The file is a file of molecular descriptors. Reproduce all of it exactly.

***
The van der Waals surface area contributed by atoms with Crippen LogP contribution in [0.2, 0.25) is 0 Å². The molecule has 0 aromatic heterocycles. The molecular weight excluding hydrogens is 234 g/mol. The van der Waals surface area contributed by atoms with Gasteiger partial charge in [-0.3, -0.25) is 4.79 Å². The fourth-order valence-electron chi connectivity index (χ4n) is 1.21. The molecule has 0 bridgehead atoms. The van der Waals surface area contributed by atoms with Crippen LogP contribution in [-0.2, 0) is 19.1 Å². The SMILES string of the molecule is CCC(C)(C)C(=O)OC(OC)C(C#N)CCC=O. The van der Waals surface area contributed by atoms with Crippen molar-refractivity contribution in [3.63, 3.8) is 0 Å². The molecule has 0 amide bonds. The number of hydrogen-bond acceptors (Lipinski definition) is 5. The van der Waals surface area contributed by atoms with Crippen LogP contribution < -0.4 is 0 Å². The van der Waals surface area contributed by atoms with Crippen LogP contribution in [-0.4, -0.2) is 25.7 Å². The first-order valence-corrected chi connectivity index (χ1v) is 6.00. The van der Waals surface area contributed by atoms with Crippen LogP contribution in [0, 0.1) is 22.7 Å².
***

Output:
The van der Waals surface area contributed by atoms with Crippen LogP contribution in [0.2, 0.25) is 0 Å². The molecule has 0 aromatic heterocycles. The molecular weight excluding hydrogens is 234 g/mol. The van der Waals surface area contributed by atoms with Gasteiger partial charge in [-0.3, -0.25) is 4.79 Å². The fourth-order valence-electron chi connectivity index (χ4n) is 1.21. The molecule has 0 bridgehead atoms. The van der Waals surface area contributed by atoms with Crippen LogP contribution in [-0.2, 0) is 19.1 Å². The SMILES string of the molecule is CCC(C)(C)C(=O)OC(OC)C(C#N)CCC=O. The van der Waals surface area contributed by atoms with Crippen molar-refractivity contribution in [3.63, 3.8) is 0 Å². The molecule has 0 amide bonds. The number of hydrogen-bond acceptors (Lipinski definition) is 5. The van der Waals surface area contributed by atoms with Crippen LogP contribution < -0.4 is 0 Å². The van der Waals surface area contributed by atoms with Crippen LogP contribution in [-0.4, -0.2) is 25.7 Å². The first-order valence-corrected chi connectivity index (χ1v) is 6.00. The van der Waals surface area contributed by atoms with Crippen LogP contribution in [0, 0.1) is 22.7 Å².